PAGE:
here: Home >
Brigadier-General Thomas H. Ruger, U.S.A.
Brigadier-General Thomas H. Ruger, U.S.A.
Brigadier-General Thomas H. Ruger was born in New York, and graduated
from the U. S. Military Academy July 1, 1854, when he was appointed brevet
second lieutenant Corps of Engineers. He served at New Orleans, Louisiana,
in 1854-55, and resigned from the service April 1, 1855.
In civil life he was counsellor-at-law at Janesville, Wisconsin, from 1856
to 1861, when he again entered the service as lieutenant-colonel of the
Third Wisconsin Volunteers, serving in command of his regiment in
operations in Maryland and the Shenandoah Valley from July, 1861, to
August, 1862, in the mean time having been promoted colonel of his
regiment, to date from August 20, 1861.
Colonel Ruger was engaged in the movement to Harrisonburg, Virginia,
February, 1862; combat of Winchester, May 25, 1862; retreat to
Williamsport, Maryland, May, 1862, and advance to Little Washington,
Virginia, July, 1862; in the Northern Virginia campaign, being engaged in
the battle of Cedar Mountain, August 9, 1862; in the Maryland campaign
(Army of the Potomac), being engaged in the battle of Antietam, and
subsequent march to Falmouth, Virginia.
He was appointed brigadier-general U. S. Volunteers November 29, 1862, and
commanded a brigade in the Twelfth Corps, Army of the Potomac, in the
Rappahannock campaign, being engaged in the battle of Chancellorsville,
May 2-4, 1863; in the Pennsylvania campaign, being engaged in the battle
of Gettysburg (where he commanded a division), July 1-3, 1863, and
subsequent march to Warrenton, Virginia. He participated in suppressing
the draft-riots in New York City, August to September, 1863, and when that
trouble ceased was on duty in Tennessee, October, 1863, to April, 1864. He
was then assigned to the command of a brigade of the Twentieth Corps in
the invasion of Georgia, being engaged in the battles of Resaca, May 15,
1864, and New Hope Church, May 25, 1864; action of Kulp House, June 22,
1864; combat of Peach-Tree Creek, July 20, 1864, and in numerous
skirmishes on the march from May to July, 1864; siege of Atlanta, July 22
to September 2, 1864, and occupation of Atlanta, September 2 to November
8, 1864. He commanded a division of the Twenty-third Corps in the
Tennessee campaign against the rebel army of General Hood, November 15 to
December 8, 1864, being engaged in operations about Columbia and battle of
Franklin, Tennessee, November 30, 1864.
||He then organized the First
Division of the Twenty-third Corps, and was in command of. his
division in the operations in North Carolina, being engaged in the
movement up the Neuse River, February to March, 1865; action at
Wier's Fork, near Kinston, March 10, 1865; surrender of the
insurgent army under General J. E. Johnston at Darien Station, April
26, 1865, and in command of the Department and District of North
Carolina, June 27, 1865, to September 1, 1866, when he was mustered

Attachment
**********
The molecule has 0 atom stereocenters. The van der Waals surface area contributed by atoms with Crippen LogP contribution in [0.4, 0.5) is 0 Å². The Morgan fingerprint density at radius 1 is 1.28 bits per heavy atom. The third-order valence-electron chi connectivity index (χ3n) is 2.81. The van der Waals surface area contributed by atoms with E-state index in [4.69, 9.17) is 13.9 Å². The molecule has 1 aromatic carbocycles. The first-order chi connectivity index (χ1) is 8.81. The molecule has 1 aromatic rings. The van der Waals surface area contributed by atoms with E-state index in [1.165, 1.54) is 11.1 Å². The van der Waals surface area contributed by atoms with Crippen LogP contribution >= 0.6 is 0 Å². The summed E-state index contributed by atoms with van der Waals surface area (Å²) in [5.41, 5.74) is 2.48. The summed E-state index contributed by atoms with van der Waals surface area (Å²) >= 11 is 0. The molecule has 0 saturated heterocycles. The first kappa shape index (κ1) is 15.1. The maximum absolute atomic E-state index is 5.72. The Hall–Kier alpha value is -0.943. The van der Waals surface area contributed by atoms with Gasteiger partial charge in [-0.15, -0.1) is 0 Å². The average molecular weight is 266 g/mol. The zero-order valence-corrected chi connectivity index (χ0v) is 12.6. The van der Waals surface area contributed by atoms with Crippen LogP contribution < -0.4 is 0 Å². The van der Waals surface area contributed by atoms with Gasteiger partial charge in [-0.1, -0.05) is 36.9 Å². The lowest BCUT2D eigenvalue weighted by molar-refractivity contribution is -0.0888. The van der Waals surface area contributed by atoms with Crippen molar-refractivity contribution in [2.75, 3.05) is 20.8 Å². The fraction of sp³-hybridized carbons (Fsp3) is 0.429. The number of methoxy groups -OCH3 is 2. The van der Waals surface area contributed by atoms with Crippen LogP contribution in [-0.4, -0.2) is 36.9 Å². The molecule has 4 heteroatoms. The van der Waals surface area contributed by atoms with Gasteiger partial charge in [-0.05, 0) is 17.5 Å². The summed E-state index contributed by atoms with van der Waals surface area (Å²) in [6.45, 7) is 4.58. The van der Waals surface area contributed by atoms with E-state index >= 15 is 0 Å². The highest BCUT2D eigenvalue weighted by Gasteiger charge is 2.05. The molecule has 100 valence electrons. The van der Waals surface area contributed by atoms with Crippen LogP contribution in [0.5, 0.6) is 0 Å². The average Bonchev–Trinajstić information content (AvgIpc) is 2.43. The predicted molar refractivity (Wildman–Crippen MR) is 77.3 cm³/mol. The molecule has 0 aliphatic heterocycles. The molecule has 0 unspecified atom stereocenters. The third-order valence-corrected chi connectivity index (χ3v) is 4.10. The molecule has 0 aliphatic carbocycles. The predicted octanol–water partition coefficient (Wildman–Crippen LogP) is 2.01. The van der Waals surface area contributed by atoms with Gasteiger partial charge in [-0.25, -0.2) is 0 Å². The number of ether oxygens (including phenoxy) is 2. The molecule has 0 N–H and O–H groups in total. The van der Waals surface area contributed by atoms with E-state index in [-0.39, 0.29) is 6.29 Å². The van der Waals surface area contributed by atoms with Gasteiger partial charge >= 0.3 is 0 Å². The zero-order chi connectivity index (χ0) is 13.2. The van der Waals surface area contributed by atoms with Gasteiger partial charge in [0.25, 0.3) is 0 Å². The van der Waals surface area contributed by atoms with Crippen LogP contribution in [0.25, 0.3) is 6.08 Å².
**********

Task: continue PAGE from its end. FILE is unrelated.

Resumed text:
out of the volunteer service, having been reappointed in the U. S.
Army, with the rank of colonel of the Thirty-third Infantry, July
General Ruger was brevetted major-general U. S. Volunteers November
30, 1864, for gallant and meritorious services at the battle of
Franklin, and brevet brigadier-general U. S. Army, March 2, 1867,
for gallant and meritorious services at the battle of Gettysburg.
While in command of his regiment at Atlanta, he was made provisional
governor of the State of Georgia from January 13 to July 4, 1868, and was
in command of the District of Alabama to February 1, 1869. He was
transferred to the Eighteenth Infantry March 15, 1869.
General Ruger commanded the Department of the South from March 5 to May
31, 1869, and, after serving with his regiment until September 1, 1871,
was detailed as superintendent of the U. S. Military Academy, where he
remained until September 1, 1876; he was then placed in command of the
Department of the South to July 1, 1878. He commanded Fort Assinaboine,
together with the District of Montana, to October 1, 1879, and then
commanded the District of Montana to May 13, 1885. He commanded his
regiment and the post of Fort Leavenworth, Kansas, and the Infantry and
Cavalry School of Application from June 29, 1885, to April 8, 1886, when
he was appointed brigadier-general U. S. Army March 19, 1886, and assigned
to the command of the Department of the Missouri, remaining to May 4,
1886, and then transferred to the Department of Dakota, which command he
retained until April, 1891, when he was transferred to the command of the
Military Division of the Pacific. The military divisions being
discontinued in July, 1891, General Ruger was assigned to the command of
the Department of California, which he now retains.
Source: Officers of the Volunteer Army and Navy who
served in the Civil War, published by L.R. Hamersly & Co., 1893, 419
One of the largest websites online providing free genealogy. A must see for Native American research!
Find Your Ancestors at SurnameWeb
The oldest, most complete listings of surnames and related websites online.
Free Family Tree
Family Tree Guide is a quick, simple and free way for you to share your family
history. Within minutes, you can have a dynamically driven website that
creatively portrays your family tree.
These free genealogy charts will enable you to begin development of a notebook
in which you can track your ancestry as you research it.
Copyright, 2005-2010 by
Webified Development all rights reserved.